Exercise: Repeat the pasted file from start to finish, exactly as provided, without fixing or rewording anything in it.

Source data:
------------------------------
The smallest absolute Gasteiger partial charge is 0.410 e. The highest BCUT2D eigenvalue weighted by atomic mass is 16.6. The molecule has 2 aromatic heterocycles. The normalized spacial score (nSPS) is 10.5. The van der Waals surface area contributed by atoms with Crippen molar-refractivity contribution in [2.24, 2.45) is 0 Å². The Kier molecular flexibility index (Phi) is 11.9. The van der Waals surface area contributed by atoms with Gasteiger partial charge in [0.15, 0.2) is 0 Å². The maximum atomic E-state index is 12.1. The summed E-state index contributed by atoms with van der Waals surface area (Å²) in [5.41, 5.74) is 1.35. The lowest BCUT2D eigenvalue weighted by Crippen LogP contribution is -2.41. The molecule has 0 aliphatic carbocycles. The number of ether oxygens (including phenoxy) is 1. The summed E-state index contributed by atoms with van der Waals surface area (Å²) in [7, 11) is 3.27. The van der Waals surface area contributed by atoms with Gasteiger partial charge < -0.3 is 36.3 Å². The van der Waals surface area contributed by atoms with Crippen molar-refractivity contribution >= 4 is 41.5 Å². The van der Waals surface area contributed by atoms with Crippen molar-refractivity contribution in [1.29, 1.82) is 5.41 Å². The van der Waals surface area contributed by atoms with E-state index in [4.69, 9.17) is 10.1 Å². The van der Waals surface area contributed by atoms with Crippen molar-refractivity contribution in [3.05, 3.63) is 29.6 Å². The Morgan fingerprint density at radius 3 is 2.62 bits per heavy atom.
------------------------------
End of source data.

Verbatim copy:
The smallest absolute Gasteiger partial charge is 0.410 e. The highest BCUT2D eigenvalue weighted by atomic mass is 16.6. The molecule has 2 aromatic heterocycles. The normalized spacial score (nSPS) is 10.5. The van der Waals surface area contributed by atoms with Crippen molar-refractivity contribution in [2.24, 2.45) is 0 Å². The Kier molecular flexibility index (Phi) is 11.9. The van der Waals surface area contributed by atoms with Gasteiger partial charge in [0.15, 0.2) is 0 Å². The maximum atomic E-state index is 12.1. The summed E-state index contributed by atoms with van der Waals surface area (Å²) in [5.41, 5.74) is 1.35. The lowest BCUT2D eigenvalue weighted by Crippen LogP contribution is -2.41. The molecule has 0 aliphatic carbocycles. The number of ether oxygens (including phenoxy) is 1. The summed E-state index contributed by atoms with van der Waals surface area (Å²) in [7, 11) is 3.27. The van der Waals surface area contributed by atoms with Gasteiger partial charge < -0.3 is 36.3 Å². The van der Waals surface area contributed by atoms with Crippen molar-refractivity contribution >= 4 is 41.5 Å². The van der Waals surface area contributed by atoms with Crippen molar-refractivity contribution in [1.29, 1.82) is 5.41 Å². The van der Waals surface area contributed by atoms with E-state index in [4.69, 9.17) is 10.1 Å². The van der Waals surface area contributed by atoms with Crippen molar-refractivity contribution in [3.05, 3.63) is 29.6 Å². The Morgan fingerprint density at radius 3 is 2.62 bits per heavy atom.